May 19, 2015; Law 360
We take note of the May 6th decision of the Court of Appeals in Zagfly, Inc. v. Commissioner of Internal Revenue. Zagfly is, or would be, a firm that sold flowers at market prices to online consumers; after proving the viability of the flower-selling operation, its plan was to expand to marketing other goods and services—travel reservation services among them. According to the court, Zagfly wanted to be classified as a tax-exempt 501(c)(3) public charity, contending that it would donate its business profits to charitable organizations, thus making it akin to a public charity itself. The Appeals Court affirmed that the donation of business profits was not in and of itself an exempt purpose.
It struck us to look into what Zagfly was and why it might have attempted to pitch its market-rate flower business as a 501(c)(3). Zagfly didn’t just appear on the scene recently. It was incorporated in 2010, according to the Tax Court, by one M. Renee Orth. The court noted that in the Zagfly business model, the company would earn a “sales commission” of between 10 and 20 percent on the purchase price of flowers it sold through its Internet platform on behalf of networks of established flower dealers (like FTD). Purchasers would be able to designate that profits from these transactions go to charities on a list provided by Zagfly itself.
Zagfly’s argument for its own charitable status was that it would try to operate with support from philanthropic organizations so that all consumer-generated profits could be donated to charities. If philanthropic support turned out insufficient, a small percentage of the profits (between one and two percent of the purchase price) would go to support Zagfly the charity. In financials provided to the court, Zagfly showed no compensation for employees or officers, in that they would all work as volunteers for the company (though eventually get paid reasonable salaries) with annual gross receipts of no more than $12,500 by the firm’s third year of operations. Zagfly acknowledged to the court that it was entering a field pretty well “saturated” by commercial flower brokers.
The Tax Court determined straight out that the Zagfly business was not in furtherance of a charitable purpose:
“Petitioner intends to engage in this sales-based business, in direct competition with commercial flower brokers, on a regular and continuous basis with the ultimate aim of maximizing profits in the form of commissions paid on each transaction that it completes…Thus, contrary to petitioner’s position, its primary activity is not a charitable one, but rather it is a commercial activity that amounts to an unrelated trade or business…”
Zagfly argued that even though the flower business was clearly commercial, it was intended to generate money not for the business owners, but for charitable organizations, thus Zagfly’s “business” was charitable, not commercial—or at worst, it was generating revenues that it would “feed” to other charities. However, Zagfly’s primary activity was the sale of flowers, with charitable giving as something of a secondary activity, much like corporations that operate bingo parlors while contributing profits to charities are still engaged in running bingo games for profit. (The court cited the 1984 case Piety, Inc. v. Commissioner in this regard.) Essentially, Zagfly’s operating in a commercial manner was more significant than owner’s contention that she wanted to run the flower brokerage as a charitable entity.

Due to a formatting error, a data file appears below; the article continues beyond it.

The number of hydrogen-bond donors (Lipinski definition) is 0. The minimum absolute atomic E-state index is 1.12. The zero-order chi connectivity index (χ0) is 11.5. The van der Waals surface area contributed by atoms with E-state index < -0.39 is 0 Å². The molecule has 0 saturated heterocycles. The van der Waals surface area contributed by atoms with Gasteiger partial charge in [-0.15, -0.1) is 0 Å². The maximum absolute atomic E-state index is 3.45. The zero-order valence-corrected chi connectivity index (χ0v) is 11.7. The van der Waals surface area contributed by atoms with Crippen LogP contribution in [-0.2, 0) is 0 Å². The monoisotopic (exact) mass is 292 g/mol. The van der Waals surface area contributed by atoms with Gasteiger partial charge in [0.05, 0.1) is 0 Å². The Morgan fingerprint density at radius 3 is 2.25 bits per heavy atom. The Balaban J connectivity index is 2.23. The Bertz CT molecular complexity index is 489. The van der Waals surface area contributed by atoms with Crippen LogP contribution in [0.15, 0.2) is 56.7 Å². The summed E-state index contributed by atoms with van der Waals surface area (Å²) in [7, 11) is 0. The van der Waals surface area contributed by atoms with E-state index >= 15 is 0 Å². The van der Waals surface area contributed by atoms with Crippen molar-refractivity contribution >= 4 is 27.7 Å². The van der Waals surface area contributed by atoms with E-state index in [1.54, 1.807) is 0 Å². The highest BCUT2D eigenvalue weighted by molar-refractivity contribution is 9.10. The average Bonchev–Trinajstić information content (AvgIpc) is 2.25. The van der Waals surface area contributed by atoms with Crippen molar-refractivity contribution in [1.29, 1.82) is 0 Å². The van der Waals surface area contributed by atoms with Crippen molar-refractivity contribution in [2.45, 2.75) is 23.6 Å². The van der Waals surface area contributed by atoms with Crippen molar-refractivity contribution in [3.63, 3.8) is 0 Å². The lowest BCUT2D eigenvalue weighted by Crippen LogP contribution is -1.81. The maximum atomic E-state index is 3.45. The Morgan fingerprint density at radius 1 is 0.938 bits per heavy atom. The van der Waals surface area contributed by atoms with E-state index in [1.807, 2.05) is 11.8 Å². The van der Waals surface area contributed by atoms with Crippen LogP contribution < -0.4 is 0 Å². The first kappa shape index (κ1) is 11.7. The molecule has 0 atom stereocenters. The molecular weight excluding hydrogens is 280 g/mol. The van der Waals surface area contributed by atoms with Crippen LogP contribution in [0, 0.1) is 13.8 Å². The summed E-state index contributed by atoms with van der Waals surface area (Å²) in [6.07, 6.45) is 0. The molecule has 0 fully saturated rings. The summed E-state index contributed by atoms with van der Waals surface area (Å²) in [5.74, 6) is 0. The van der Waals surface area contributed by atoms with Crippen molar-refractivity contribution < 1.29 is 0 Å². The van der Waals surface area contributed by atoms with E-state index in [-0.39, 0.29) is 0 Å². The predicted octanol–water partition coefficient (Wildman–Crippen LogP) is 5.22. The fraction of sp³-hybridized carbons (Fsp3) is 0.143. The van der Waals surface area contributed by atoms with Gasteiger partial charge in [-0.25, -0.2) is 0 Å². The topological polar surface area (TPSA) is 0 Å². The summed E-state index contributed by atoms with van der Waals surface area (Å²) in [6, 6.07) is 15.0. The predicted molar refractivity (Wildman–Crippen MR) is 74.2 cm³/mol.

The court identified Zagfly’s president and CEO as M. Renee Orth, while Law 360 identified Orth as the attorney representing Zagfly. Who is she? On LinkedIn, she is self-identified as a “Social Entrepreneur and Catalyst for Change.” The relatively young Berkeley Law School graduate is also the owner of the Venice Beach Salad Co. (with the tagline “Goodness Delivered”), although there is no indication that the salad company is a charitable enterprise despite its healthy product.
However, Orth also appears as the co-author with her husband of Conspiracy of Dreamers: Capitalism at the Service of Humanity, published by Magnolia Lane Press in 2012. The book is a wide-ranging paean to what they describe as “eco‑nomics,” based on the values of thinkers as diverse as the Dalai Lama, Ron Shaich (Panera), Eckhart Tolle, and Bill Gates, to name only a handful of the people Orth cites for inspiration.
“Eco‑nomics,” Orth and her co-author write, “is an alternative model for understanding and shaping the system with and in which we collectively and individually respond to and shape our material world, and are, in turn, shaped by it. Eco‑nomics is based on the wealth of wisdom coming out of the science of systems.” They like a humanized, friendly capitalism: “Capitalism is evolving, soulful and, most importantly, alive. The goal, rather than blind growth, is the collaborative expression of what it means to be a human being and the joyful celebration of the experience of life in its infinitely varied forms.”
Toward the end of the book, Orth and her co-author talk about the concept of “eco‑nomics” as something of a “Hippie Redemption” for the Baby Boomer generation that they align with Gates and Shaich in their work “to shift from reaction (and, for many, from resignation) to creation and bring about the world of love and peace they imagined in their youth.” In the book’s epilogue, Orth adds a page mentioning Zagfly as the intended “platform for executing many of the ideas shared in this book,” albeit without explanation as to what Zagfly would actually do, though Orth acknowledged that the IRS found the entity “too commercial.”
In the view of the IRS, the Tax Court, and the Ninth Circuit appeals court—all of them, one presumes, populated by lots of Boomers—Orth’s concept of “For-Profiting Humanity” (FPH) enterprises might be nice things to have in our society, but such entities shouldn’t be mistaken for 501(c)(3) public charities. –Rick Cohen